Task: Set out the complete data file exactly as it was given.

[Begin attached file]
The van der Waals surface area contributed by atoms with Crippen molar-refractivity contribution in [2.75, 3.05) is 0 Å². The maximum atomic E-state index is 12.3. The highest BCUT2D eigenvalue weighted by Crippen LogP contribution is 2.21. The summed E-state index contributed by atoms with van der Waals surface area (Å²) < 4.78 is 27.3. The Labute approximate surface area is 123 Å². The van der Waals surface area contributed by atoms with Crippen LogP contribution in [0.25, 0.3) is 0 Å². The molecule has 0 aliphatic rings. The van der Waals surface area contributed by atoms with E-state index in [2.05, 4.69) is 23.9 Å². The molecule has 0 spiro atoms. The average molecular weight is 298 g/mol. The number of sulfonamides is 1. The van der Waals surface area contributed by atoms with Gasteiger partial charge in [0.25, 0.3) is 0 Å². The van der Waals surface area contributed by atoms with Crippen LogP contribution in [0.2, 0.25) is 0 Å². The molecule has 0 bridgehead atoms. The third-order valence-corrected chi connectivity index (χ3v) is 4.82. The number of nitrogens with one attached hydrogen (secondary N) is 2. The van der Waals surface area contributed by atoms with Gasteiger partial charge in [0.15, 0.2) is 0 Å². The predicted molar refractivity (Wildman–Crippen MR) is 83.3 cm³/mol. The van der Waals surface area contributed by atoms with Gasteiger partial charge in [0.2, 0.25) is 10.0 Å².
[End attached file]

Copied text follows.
The van der Waals surface area contributed by atoms with Crippen molar-refractivity contribution in [2.75, 3.05) is 0 Å². The maximum atomic E-state index is 12.3. The highest BCUT2D eigenvalue weighted by Crippen LogP contribution is 2.21. The summed E-state index contributed by atoms with van der Waals surface area (Å²) < 4.78 is 27.3. The Labute approximate surface area is 123 Å². The van der Waals surface area contributed by atoms with Crippen LogP contribution in [0.25, 0.3) is 0 Å². The molecule has 0 aliphatic rings. The van der Waals surface area contributed by atoms with E-state index in [2.05, 4.69) is 23.9 Å². The molecule has 0 spiro atoms. The average molecular weight is 298 g/mol. The number of sulfonamides is 1. The van der Waals surface area contributed by atoms with Gasteiger partial charge in [0.25, 0.3) is 0 Å². The van der Waals surface area contributed by atoms with Crippen LogP contribution in [0.2, 0.25) is 0 Å². The molecule has 0 bridgehead atoms. The third-order valence-corrected chi connectivity index (χ3v) is 4.82. The number of nitrogens with one attached hydrogen (secondary N) is 2. The van der Waals surface area contributed by atoms with Gasteiger partial charge in [0.15, 0.2) is 0 Å². The predicted molar refractivity (Wildman–Crippen MR) is 83.3 cm³/mol. The van der Waals surface area contributed by atoms with Gasteiger partial charge in [0.2, 0.25) is 10.0 Å².